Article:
A long about seven o’clock any night of the week, Houston’s Kirby Drive is jammed with luxury sedans and four-wheel-drive vehicles headed toward the realm of restaurateur Jim Goode. The busy street connects elite River Oaks with the affluent, baby-booming Village area, and midway between the two neighborhoods—like apparitions from another time and place—sit three of Goode’s four Texas-style roadside cafes, all within a block of each other. There’s a barbecue joint in an ersatz barn filled with memorabilia of the Old West. His seafood diner looks as if it drifted in on a wave from the fifties. And the stylishly funky taquería stand is furnished with colorful neon lights and a splashy oversized Mexican fountain.
Plenty of others have tried similar formulas. Few have had Goode’s dramatic success. The difference is that Goode instills in his quirky, family-style eating establishments a soulful authenticity that draws loyal hordes. Casual (all but the seafood place are self-serve), relatively quick, reasonably priced, noisy, crowded, Goode Company offers something rare: consistent genuine regional cooking or, as Jim puts it, “simple, really good Texas Mexican-flavored food.” Goode’s barbecue has been selected over and again by newspapers such as the New York Times and USA Today as among the best in America. Dishes ranging from pecan pie to grilled catfish are regularly chosen the best in Houston.
Surrounded by puffing clouds of fragrant mesquite smoke (Goode claims to have been one of the first in Texas to use mesquite for grilling), with gentle breezes wafting through porchlike outdoor dining areas, Jim Goode’s urban cafes conjure up a stylized imaginary South Texas from the thirties through the fifties. And they feel right while other restaurants seem phony, because they all reflect some true, heartfelt aspect of Jim Goode himself. Goode is re-creating the past, in his case the Saturday morning television past of cowboy heroes, the past of his childhood, the past as filtered through his parents’ generation, all of it revived through the pleasures of dining out.
Goode’s genius is a peculiar blend of city sophisticate and country boy, mixed with an imaginative flair for setting a scene and a practical approach to running a restaurant. “I think Jim Goode is the best restaurant marketing man in the city, one of the best anywhere,” says friend and fellow restaurateur Tony Mandola. “He really puts a lot of soul into everything that he does.”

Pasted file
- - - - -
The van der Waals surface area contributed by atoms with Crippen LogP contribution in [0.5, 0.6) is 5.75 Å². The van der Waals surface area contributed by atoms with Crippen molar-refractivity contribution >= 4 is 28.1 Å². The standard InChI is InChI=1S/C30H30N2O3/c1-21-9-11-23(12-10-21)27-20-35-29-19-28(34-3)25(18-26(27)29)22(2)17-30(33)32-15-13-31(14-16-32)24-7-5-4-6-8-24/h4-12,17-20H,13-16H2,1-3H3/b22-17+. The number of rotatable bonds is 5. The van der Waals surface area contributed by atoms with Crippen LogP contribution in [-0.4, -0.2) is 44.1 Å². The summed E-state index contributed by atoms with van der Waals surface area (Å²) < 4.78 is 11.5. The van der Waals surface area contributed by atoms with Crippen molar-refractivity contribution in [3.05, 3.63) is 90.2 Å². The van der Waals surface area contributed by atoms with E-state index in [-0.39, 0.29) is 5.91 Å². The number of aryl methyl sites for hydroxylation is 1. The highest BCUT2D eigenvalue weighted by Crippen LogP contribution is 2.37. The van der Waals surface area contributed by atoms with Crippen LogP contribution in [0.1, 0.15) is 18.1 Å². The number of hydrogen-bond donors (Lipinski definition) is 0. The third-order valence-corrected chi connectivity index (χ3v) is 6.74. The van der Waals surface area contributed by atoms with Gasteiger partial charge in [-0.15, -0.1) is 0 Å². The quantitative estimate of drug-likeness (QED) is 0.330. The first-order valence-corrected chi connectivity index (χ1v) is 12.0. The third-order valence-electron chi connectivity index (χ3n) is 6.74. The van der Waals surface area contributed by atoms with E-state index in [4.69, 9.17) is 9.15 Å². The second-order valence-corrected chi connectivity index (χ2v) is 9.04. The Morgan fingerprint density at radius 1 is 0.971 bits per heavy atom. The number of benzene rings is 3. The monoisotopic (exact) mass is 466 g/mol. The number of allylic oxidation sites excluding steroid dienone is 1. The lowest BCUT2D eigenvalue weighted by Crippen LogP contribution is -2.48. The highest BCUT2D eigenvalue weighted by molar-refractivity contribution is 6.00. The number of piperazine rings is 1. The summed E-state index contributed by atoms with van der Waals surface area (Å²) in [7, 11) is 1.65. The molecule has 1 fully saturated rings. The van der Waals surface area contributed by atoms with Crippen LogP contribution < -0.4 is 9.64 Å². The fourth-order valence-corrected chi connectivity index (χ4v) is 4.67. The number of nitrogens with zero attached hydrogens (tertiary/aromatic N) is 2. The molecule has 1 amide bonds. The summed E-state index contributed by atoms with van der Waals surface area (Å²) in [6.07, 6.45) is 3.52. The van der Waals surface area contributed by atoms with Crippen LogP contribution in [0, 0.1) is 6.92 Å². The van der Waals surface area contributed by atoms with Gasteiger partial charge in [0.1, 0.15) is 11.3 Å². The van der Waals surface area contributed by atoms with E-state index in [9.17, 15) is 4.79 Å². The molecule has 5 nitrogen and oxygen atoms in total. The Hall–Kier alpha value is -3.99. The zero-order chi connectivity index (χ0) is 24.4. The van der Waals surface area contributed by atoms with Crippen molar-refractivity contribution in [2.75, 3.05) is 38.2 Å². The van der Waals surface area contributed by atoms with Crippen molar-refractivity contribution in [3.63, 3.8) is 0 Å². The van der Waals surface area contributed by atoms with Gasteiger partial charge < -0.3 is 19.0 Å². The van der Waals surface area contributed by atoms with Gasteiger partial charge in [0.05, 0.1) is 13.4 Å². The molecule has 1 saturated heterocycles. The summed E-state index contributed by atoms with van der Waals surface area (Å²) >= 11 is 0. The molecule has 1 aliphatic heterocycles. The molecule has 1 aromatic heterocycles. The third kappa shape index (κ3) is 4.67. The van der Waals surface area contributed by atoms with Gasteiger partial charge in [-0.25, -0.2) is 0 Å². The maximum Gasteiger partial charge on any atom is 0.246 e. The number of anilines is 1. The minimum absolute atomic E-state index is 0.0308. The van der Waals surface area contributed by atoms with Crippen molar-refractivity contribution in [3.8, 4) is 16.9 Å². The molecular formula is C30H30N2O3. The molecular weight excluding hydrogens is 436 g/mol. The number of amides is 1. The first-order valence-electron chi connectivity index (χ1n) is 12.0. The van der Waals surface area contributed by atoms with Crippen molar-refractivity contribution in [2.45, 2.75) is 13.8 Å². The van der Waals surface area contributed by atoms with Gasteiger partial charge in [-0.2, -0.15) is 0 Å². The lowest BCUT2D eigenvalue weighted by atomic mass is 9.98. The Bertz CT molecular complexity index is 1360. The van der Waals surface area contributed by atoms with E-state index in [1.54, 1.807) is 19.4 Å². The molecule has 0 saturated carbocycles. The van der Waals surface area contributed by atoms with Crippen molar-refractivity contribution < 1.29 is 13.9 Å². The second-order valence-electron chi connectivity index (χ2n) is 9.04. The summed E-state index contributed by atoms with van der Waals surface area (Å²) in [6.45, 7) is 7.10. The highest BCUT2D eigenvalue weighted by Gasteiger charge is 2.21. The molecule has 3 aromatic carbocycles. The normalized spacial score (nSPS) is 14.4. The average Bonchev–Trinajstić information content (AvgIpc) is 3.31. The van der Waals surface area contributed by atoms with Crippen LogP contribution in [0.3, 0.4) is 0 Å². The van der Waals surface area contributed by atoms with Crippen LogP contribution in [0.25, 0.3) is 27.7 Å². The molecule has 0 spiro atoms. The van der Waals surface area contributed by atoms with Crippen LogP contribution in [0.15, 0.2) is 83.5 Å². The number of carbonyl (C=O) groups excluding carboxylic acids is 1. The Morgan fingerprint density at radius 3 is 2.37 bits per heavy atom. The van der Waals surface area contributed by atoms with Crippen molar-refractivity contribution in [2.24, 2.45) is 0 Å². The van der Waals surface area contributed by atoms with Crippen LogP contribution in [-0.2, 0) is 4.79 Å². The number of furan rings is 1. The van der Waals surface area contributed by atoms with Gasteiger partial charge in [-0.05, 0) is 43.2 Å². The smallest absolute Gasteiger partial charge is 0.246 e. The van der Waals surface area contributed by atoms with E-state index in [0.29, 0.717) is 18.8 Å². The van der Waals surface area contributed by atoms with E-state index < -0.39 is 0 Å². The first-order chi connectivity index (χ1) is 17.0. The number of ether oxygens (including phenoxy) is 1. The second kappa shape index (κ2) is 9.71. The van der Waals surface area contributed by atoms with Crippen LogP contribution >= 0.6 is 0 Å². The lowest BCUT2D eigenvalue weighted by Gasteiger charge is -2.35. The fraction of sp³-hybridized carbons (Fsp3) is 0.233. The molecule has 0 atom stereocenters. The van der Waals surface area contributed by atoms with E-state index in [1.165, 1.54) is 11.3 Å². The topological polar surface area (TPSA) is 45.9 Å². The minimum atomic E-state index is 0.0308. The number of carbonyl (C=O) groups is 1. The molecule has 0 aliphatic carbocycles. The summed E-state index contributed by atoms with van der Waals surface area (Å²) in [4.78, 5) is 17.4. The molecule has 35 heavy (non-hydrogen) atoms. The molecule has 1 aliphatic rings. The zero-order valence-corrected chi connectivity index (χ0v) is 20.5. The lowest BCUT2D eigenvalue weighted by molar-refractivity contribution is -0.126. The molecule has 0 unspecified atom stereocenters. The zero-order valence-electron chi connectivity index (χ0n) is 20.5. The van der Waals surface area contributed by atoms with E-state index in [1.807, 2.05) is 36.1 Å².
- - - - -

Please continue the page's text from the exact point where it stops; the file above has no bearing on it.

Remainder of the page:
The 48-year-old Goode is a black-browed, taciturn, nostalgic schemer who stares at his boots a lot and says, “Yes, ma’am,” and “ ’Preciate it.” But he is not a man to be underestimated. Goode creates his own recipes and develops his restaurants from the decor to the music to the folksy hand-lettered signs. The dishes don’t change much—Goode is mostly concerned with keeping them the same. He doesn’t have to work so hard now, so he spends most of his time planning new ventures, including two new restaurants in his Kirby domain. But he says the road to riches was not easy.
In 1977 Goode was a successful freelance commercial artist who was fed up with the advertising business and the big city. He decided to open either a bait camp or a barbecue place somewhere out in the country. “I could fish and I could barbecue pretty good,” he says. “I enjoyed both. I’d never be rich. But I could make it and get away from deadlines.”
It didn’t exactly happen that way. His friends, probably because they craved his barbecue, persuaded him to stay in Houston. Oddly enough, there weren’t many barbecue restaurants in the city then. A failing Barbecue Barn at 5109 Kirby was run by a woman whose husband had up and died, leaving her the business, which she hated. “You want it?” she said to Goode one day. “I got four thousand dollars,” he said. “Okay, that’s good enough. Send the payments to Tyler,” she said and left town that very day.
Goode knew nothing about commercial pit barbecue. The beginning was a nightmare. “There were these big stoves, giant spoons, forks, and knives,” he recalls with visible discomfort. He burned up a lot of meat at first. But things began to change slowly. He and his uncle Joe, a cook in the Air Force, took turns sleeping in the kitchen with a shotgun for protection—Kirby was not so chic a mere fifteen years ago—and they kept a record of the fire and the meat. Jim began to get the hang of it. On Sundays he drove out to Burnet to load up on mesquite, which he stacked around the outside of the building to show people he used real wood. To find the best sausage, he traveled all over South Texas until he settled on a Czech sausagemaker in Weimar.
Goode fixed up the tacky decor, ripping out the plastic and stainless steel, adding wooden tables, old cowboy photographs, signs, deer heads, cow horns, and “old-timey antiques” he had been collecting for some time. He brought in his collection of western swing records to play. He did some designing too. The Goode Company logo was adapted from an old Pearl beer design. In big letters, he painted the company motto on the side of the barn: “You Might Give Some Serious Thought to Thanking Your Lucky Stars You’re in Texas.”
Although the beginning may have seemed like a never-ending hell to Goode, it really took only about a year for the lines to start forming, and Goode was well on his way to becoming a cult figure in the eating-out world. The second Goode Company Barbeque opened in a fanciful two-story Victorian palace at 8911 Katy Freeway in 1989, and both places now serve smoky, succulent brisket, ribs, sausage, chicken, ham, and duck, along with thick slices of bread spiked with jalapeño and cheese, jambalaya Texana with sausage and ham, and generous ladles of a profound sweet-tart sauce that customers cart away in buckets. Goode uses Texas products whenever possible—like Navasota honey in the spicy tomato-based barbecue sauce. And at all the restaurants, Goode Company